As a teacher, we are charged with helping each student reach his/her maximum potential. We hone our craft and collect tools and strategies for every eventuality. Every learner is different. We know that what one student needs today may change tomorrow. What worked for one learner may not work for another. We need to have that bag of lenses to identify where that student is on the learning continuum. With these photos, we can empower our students in identifying where they are in a standard and where he/she needs to be. Then together, teacher and student, find the means to reach each of those goals. These photos are taken often. Reflection ensues. Paths are re-evaluated and adjusted as necessary. This data is useful to the students. It's immediate. It's relevant. It matters not just to the teachers, but also to the students. As with our wonderful photo and camera, many shots need to be taken along the way until we get the perfect photo for the subject that is being considered.

If we truly want to have accountability, how about reassessing the method that we are using. Test scores do not provide students (or teachers) with timely photos of their learning or provide them with the specific details that they need to continue to grow. Test scores do not give teachers the tools that they need to meet the needs of their learners. Test scores are not about promoting learning, but forcing students into boxes. Assessment is where true power lies in promoting learning. As teachers, we have the ability to empower our students with their learning. By using a combination of diagnostic, formative, and summative assessment, our students can take control over their growth in a meaningful and purposeful way. It's time we each take time to re-evaluate our practice to determine if we are doing what is best for our students. Are we promoting learning? Or, are we striving to get more test questions correct? The onus lies on us as the educators to make choices that is for the best of our learners. Will you put all of your effort into an inconsequential number that sticks with them for about three seconds? Or, will you provide them with learning that will stick with them for a lifetime? Are we using the old tools that give us a fuzzy and unclear picture or are we invested in the best possible practices to get the clearest, sharpest, most amazing picture of our beautiful subjects?

photo credit: nostalgifabriken via photopin cc photo credit: Billy Wilson Photography via photopin cc

Wednesday, June 25, 2014

"I Have Nothing to Say"

Have you ever thought, "I have nothing to say in the world of education?" I often hear educators make claims that they have nothing to share with their colleagues, locally or globally. They point to their perceived weaknesses, shrug their shoulders and move on. They turn down opportunities to fulfill leadership responsibilities, let opportunities to share their experience formally or informally pass by, or they remain quiet in online discussions lurking and learning rather than joining and participating.

In the interest of transparency, I must admit that I have had moments where I felt like I had nothing left to share with others. In my mind, I made very similar excuses. I've sat in front of a blank screen wondering what I could impart that would have any impact or relevance to others. I've had requests to do all day workshops and I was at a loss as to what I could present that would enrich the lives of the students of the educators that would spend a day with me. What if I have nothing to say?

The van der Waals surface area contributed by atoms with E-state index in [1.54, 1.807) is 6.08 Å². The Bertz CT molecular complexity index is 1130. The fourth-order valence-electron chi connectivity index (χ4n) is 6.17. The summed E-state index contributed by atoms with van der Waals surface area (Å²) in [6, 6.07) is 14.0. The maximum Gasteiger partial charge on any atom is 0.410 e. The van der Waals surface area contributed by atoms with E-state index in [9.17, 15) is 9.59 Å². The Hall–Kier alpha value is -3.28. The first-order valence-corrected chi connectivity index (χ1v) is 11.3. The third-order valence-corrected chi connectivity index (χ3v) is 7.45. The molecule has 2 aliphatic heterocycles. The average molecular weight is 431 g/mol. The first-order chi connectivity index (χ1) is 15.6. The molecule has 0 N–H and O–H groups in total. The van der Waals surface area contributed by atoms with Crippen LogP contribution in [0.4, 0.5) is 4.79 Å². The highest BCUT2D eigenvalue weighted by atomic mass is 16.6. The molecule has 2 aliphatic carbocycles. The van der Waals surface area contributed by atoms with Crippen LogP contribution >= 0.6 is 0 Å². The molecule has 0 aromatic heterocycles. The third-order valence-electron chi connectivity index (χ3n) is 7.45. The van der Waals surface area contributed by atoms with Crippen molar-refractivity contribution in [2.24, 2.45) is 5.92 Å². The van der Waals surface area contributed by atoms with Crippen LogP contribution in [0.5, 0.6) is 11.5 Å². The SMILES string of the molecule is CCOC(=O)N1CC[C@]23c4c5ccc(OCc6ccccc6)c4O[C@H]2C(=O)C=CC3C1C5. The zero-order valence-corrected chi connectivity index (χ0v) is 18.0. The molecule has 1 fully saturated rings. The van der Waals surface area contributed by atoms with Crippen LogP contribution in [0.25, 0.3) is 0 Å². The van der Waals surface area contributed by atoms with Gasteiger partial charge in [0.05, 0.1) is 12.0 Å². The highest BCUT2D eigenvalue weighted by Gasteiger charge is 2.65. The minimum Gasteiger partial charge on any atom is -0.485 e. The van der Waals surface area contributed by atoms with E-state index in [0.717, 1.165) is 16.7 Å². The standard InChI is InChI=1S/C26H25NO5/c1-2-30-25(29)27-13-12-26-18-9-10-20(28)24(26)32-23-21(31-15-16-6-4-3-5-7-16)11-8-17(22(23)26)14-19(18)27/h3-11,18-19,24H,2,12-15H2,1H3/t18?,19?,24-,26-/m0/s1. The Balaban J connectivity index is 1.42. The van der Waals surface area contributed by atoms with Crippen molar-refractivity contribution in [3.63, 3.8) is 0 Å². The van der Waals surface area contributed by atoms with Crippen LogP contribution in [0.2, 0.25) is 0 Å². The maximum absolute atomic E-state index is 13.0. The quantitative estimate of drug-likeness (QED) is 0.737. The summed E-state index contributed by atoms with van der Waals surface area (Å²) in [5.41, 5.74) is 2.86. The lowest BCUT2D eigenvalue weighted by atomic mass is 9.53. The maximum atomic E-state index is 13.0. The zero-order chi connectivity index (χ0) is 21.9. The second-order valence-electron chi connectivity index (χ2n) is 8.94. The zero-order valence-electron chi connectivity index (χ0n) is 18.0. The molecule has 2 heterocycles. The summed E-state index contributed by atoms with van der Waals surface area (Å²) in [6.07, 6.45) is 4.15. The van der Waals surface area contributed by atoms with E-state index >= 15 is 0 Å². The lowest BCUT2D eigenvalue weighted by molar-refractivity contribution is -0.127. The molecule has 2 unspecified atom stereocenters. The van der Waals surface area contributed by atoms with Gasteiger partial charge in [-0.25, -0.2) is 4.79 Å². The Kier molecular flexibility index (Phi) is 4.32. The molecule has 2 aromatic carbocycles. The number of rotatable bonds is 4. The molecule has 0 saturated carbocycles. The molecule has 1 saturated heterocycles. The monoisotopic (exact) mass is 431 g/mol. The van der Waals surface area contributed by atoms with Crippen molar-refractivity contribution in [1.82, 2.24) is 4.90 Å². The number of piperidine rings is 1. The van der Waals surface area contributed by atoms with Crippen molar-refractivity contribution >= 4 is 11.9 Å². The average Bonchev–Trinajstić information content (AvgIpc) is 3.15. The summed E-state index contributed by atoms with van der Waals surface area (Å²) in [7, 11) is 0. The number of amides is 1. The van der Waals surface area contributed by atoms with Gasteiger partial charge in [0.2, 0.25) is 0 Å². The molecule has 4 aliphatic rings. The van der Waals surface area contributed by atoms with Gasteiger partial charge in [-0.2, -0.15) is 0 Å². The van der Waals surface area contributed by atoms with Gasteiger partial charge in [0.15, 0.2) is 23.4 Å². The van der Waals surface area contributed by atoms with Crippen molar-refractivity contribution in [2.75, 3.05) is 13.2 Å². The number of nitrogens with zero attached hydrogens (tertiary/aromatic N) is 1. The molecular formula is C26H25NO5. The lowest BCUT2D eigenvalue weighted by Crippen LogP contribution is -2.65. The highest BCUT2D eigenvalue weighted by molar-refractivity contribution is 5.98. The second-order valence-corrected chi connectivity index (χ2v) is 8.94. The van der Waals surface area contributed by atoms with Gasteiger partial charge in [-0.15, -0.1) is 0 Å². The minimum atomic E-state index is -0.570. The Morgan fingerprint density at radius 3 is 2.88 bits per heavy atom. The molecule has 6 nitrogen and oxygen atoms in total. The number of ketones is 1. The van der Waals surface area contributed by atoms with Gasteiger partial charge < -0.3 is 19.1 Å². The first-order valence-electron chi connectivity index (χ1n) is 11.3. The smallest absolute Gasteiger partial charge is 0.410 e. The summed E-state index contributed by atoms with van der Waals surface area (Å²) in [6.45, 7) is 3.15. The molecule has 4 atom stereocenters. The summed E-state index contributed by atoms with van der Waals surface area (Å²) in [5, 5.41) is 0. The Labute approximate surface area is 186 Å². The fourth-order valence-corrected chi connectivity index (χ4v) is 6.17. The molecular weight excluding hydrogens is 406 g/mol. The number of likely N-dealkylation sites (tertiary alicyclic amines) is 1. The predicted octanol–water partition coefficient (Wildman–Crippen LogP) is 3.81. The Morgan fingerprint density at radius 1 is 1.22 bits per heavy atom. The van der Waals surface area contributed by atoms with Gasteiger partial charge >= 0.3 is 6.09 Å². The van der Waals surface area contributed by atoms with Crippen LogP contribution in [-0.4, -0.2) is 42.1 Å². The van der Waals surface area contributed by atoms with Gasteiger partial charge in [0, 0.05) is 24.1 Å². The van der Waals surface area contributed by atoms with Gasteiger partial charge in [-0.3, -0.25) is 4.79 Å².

We all have moments of self-doubt. I have come to the conclusion that is absolutely okay. What is not okay is giving in to those doubts, remaining silent, denying other educators of your unique perspective and experience. So I thought I would address some of the most common excuses we may give ourselves that prevents us from sharing and connecting with others.

1- "Others know more than me." While that may be true, they are not YOU. As we all recognize that our students are unique, so are each of us. Although there may be a world-renowned author/speaker/educator out there who has a massive following, that has no bearing on what you have to share. You have different perspectives and experiences. He/she is not in your classroom every day with your students. Chances are they haven't read many of the same articles, Twitter chats, research, or books that you have. And even if they have, you are looking at it with a different lens; one that frames into within the context of what you do each and every day.

This is the same as saying, "I don't know enough." Would any of us accept this excuse from one of our students? I hope not. My students become adept at adding "yet" to the end of statements like this. It sets the lack of proficiency as a goal to strive to learn more, reach higher, and grow personally. One thing that I learned quickly was that not every teacher is teaching at the same level. Like our students, teachers are each at different places on their learning continuum.  I've been in sessions at conferences where one group of teachers walked out completely overwhelmed and confused, while others claimed that they were bored because there wasn't anything new shared. This was in the same presentation. No matter where you are in your journey, whether you are talking about differentiation, questioning techniques, reading strategies, writing practices, assessment, or digital literacy, there are individuals who need to benefit from your expertise. They may have been overwhelmed or underwhelmed with someone else because they weren't being fed what they needed. Continue to learn so that you can fulfill that need in others.